The authors of the 20 chapters in Juvenile Crime and Justice address various hotly debated topics along three loosely connected themes: prevention, prosecution, and corrections. Each author presents arguments both in favor of and opposed to various treatments, programs, and punishments, examining issues such as youth curfews, juveniles in adult courts, legal representation for juveniles, juvenile boot camps, group homes, out-of-home placement, and more. The chapters included cover the leading arguments pertaining to key topics in this field and point out where more research needs to be done–which, at present, includes many of the most controversial issues in juvenile justice policy.The SeriesThe five brief, issues-based books in SAGE Reference’s Key Issues in Crime & Punishment Series offer examinations of controversial programs, practices, problems or issues from varied perspectives. Volumes correspond to the five central subfields in the Criminal Justice curriculum: Crime & Criminal Behavior, Policing, The Courts, Corrections, and Juvenile Justice. Each volume consists of approximately 20 chapters offering succinct pro/con examinations, and Recommended Readings conclude each chapter, highlighting different approaches to or perspectives on the issue at hand. As a set, these volumes provide perfect reference support for students writing position papers in undergraduate courses spanning the Criminal Justice curriculum. Each title is approximately 350 pages in length.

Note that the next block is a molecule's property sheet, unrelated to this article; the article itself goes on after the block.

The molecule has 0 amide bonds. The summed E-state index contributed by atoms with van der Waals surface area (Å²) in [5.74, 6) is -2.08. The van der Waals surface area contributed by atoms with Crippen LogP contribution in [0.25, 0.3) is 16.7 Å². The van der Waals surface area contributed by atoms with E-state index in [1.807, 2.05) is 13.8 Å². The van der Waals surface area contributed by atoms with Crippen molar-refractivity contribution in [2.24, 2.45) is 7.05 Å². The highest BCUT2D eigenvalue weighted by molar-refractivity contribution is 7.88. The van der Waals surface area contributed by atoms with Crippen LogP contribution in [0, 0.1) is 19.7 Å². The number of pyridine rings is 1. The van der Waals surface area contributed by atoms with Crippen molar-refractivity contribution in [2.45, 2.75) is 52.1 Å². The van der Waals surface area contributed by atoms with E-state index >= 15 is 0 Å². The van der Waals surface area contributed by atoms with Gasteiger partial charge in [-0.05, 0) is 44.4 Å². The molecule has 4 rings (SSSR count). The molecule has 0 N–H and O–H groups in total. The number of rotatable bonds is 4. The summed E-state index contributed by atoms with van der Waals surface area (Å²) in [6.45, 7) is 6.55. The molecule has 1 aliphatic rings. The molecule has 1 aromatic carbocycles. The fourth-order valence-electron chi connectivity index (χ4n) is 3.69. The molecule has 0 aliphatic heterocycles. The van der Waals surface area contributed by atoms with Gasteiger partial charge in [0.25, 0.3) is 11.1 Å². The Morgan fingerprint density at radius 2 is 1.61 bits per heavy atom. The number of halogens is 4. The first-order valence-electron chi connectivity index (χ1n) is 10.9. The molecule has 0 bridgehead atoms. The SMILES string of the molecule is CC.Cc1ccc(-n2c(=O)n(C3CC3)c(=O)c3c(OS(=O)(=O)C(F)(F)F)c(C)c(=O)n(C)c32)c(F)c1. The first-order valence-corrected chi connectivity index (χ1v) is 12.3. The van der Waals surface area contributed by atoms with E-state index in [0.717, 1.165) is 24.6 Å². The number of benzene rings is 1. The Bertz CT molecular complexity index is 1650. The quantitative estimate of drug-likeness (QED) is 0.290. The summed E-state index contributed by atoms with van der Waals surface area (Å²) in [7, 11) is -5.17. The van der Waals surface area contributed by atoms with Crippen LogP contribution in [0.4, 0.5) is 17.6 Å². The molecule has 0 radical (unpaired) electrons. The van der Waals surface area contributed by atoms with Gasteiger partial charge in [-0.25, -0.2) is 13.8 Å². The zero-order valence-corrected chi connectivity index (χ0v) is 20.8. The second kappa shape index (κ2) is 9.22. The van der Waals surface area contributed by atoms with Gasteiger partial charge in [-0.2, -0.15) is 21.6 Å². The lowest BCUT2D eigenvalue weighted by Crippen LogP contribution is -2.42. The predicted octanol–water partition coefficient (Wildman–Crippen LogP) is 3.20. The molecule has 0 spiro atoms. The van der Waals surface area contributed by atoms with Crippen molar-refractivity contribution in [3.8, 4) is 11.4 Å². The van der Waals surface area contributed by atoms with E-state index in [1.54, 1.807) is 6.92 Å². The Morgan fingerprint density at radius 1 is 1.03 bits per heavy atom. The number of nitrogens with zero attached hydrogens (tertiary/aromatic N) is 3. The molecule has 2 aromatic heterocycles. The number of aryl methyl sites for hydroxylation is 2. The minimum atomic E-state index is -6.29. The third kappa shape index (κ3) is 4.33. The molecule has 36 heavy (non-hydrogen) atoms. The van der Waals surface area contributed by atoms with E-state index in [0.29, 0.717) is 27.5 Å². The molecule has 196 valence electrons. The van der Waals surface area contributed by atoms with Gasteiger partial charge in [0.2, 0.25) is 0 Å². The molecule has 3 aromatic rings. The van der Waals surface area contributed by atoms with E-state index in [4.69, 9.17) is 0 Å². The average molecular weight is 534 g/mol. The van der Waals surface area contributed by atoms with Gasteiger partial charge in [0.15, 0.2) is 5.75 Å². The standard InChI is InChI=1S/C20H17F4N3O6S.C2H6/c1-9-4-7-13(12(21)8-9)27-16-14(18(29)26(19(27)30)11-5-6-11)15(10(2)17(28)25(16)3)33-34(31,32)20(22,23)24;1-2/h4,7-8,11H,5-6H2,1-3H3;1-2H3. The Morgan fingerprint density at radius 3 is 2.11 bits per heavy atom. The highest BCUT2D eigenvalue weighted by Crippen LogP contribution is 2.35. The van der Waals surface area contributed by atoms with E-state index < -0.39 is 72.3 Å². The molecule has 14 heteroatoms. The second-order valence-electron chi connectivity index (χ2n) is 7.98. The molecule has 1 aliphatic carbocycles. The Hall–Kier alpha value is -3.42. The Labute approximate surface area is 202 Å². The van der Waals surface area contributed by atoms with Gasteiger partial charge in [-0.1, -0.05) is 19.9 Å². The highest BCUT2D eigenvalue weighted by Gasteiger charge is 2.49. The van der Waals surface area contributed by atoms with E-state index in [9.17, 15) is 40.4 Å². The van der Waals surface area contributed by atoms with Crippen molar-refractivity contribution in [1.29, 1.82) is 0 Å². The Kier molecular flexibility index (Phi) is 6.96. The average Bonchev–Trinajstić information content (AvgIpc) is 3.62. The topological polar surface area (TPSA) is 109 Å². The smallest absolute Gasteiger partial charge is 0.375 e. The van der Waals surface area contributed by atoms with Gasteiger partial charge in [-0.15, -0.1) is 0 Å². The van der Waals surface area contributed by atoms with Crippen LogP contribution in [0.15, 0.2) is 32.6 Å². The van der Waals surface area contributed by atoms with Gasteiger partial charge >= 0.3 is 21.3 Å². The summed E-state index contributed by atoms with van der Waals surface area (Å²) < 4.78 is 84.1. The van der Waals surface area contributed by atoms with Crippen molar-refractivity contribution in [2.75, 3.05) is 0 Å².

Death Penalty for Juvenile Offenders
Death penalty for juvenile offenders

For as long as there have been records of written law, there have been records of the use of death as the ultimate penalty. Put most simply, the death penalty is the right of the governing authority to take one's life as punishment for the commission of a criminal offense. For example, in 18th century B.C.E., the Code of King Hammurabi of Babylon called for persons to be put to death for 25 specific crimes ranging from murder to theft. Perhaps most notably, the Draconian Code of Athens (7th century B.C.E.) deemed death the only punishment for all crimes. However, as societies have evolved and changed, so has the application of the death penalty, including restrictions ...

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